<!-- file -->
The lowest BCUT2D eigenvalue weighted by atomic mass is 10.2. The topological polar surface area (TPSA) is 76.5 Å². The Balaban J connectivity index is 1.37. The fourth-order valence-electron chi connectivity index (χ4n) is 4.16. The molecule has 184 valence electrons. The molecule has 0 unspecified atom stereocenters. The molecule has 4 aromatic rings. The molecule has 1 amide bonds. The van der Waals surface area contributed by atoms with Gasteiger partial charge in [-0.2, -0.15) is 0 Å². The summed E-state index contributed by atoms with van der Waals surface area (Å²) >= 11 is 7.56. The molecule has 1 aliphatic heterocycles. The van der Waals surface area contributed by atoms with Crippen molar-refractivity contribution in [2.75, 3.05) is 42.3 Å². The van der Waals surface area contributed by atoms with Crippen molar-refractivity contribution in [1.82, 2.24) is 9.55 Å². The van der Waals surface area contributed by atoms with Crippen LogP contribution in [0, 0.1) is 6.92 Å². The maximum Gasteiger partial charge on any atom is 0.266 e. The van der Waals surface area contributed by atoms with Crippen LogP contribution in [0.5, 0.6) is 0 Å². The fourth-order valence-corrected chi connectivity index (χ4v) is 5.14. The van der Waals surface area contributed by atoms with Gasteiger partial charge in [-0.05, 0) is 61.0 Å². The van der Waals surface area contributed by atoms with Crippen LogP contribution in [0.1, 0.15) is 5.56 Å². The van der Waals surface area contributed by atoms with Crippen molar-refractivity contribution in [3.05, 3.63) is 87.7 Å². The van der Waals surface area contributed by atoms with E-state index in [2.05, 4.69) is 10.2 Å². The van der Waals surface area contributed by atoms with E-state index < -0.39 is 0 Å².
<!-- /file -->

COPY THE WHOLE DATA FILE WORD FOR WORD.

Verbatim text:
The lowest BCUT2D eigenvalue weighted by atomic mass is 10.2. The topological polar surface area (TPSA) is 76.5 Å². The Balaban J connectivity index is 1.37. The fourth-order valence-electron chi connectivity index (χ4n) is 4.16. The molecule has 184 valence electrons. The molecule has 0 unspecified atom stereocenters. The molecule has 4 aromatic rings. The molecule has 1 amide bonds. The van der Waals surface area contributed by atoms with Gasteiger partial charge in [-0.2, -0.15) is 0 Å². The summed E-state index contributed by atoms with van der Waals surface area (Å²) >= 11 is 7.56. The molecule has 1 aliphatic heterocycles. The van der Waals surface area contributed by atoms with Crippen molar-refractivity contribution in [2.75, 3.05) is 42.3 Å². The van der Waals surface area contributed by atoms with Crippen molar-refractivity contribution in [1.82, 2.24) is 9.55 Å². The van der Waals surface area contributed by atoms with Crippen LogP contribution in [0, 0.1) is 6.92 Å². The maximum Gasteiger partial charge on any atom is 0.266 e. The van der Waals surface area contributed by atoms with Crippen LogP contribution in [0.5, 0.6) is 0 Å². The fourth-order valence-corrected chi connectivity index (χ4v) is 5.14. The van der Waals surface area contributed by atoms with Gasteiger partial charge in [-0.05, 0) is 61.0 Å². The van der Waals surface area contributed by atoms with Crippen LogP contribution in [0.1, 0.15) is 5.56 Å². The van der Waals surface area contributed by atoms with Crippen molar-refractivity contribution in [3.05, 3.63) is 87.7 Å². The van der Waals surface area contributed by atoms with E-state index in [2.05, 4.69) is 10.2 Å². The van der Waals surface area contributed by atoms with E-state index < -0.39 is 0 Å².